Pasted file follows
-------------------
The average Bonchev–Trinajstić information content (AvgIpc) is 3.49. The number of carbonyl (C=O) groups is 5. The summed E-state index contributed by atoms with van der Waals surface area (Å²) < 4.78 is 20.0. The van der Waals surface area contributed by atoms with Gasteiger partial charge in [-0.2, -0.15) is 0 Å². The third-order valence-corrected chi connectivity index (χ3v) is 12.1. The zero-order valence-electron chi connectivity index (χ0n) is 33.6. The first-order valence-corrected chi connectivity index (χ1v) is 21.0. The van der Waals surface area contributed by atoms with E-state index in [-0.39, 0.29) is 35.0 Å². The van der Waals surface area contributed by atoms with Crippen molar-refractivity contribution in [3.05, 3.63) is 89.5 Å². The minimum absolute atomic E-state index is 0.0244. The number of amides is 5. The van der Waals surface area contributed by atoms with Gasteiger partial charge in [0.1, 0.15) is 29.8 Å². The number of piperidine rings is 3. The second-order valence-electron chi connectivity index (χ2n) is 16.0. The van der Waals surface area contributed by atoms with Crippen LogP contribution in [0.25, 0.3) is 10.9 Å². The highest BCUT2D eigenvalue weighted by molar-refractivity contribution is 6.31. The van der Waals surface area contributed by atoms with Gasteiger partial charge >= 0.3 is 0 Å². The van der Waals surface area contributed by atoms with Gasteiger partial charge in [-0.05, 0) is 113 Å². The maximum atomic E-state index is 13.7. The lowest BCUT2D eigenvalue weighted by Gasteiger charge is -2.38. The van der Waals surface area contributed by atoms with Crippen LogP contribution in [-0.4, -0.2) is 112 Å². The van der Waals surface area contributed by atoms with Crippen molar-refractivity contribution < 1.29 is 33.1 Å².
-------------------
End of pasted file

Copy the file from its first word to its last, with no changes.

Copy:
The average Bonchev–Trinajstić information content (AvgIpc) is 3.49. The number of carbonyl (C=O) groups is 5. The summed E-state index contributed by atoms with van der Waals surface area (Å²) < 4.78 is 20.0. The van der Waals surface area contributed by atoms with Gasteiger partial charge in [-0.2, -0.15) is 0 Å². The third-order valence-corrected chi connectivity index (χ3v) is 12.1. The zero-order valence-electron chi connectivity index (χ0n) is 33.6. The first-order valence-corrected chi connectivity index (χ1v) is 21.0. The van der Waals surface area contributed by atoms with E-state index in [-0.39, 0.29) is 35.0 Å². The van der Waals surface area contributed by atoms with Crippen molar-refractivity contribution in [3.05, 3.63) is 89.5 Å². The minimum absolute atomic E-state index is 0.0244. The number of amides is 5. The van der Waals surface area contributed by atoms with Gasteiger partial charge in [0.1, 0.15) is 29.8 Å². The number of piperidine rings is 3. The second-order valence-electron chi connectivity index (χ2n) is 16.0. The van der Waals surface area contributed by atoms with Crippen LogP contribution in [0.25, 0.3) is 10.9 Å². The highest BCUT2D eigenvalue weighted by molar-refractivity contribution is 6.31. The van der Waals surface area contributed by atoms with Gasteiger partial charge >= 0.3 is 0 Å². The van der Waals surface area contributed by atoms with Gasteiger partial charge in [-0.05, 0) is 113 Å². The maximum atomic E-state index is 13.7. The lowest BCUT2D eigenvalue weighted by Gasteiger charge is -2.38. The van der Waals surface area contributed by atoms with Crippen LogP contribution in [-0.4, -0.2) is 112 Å². The van der Waals surface area contributed by atoms with Crippen molar-refractivity contribution < 1.29 is 33.1 Å².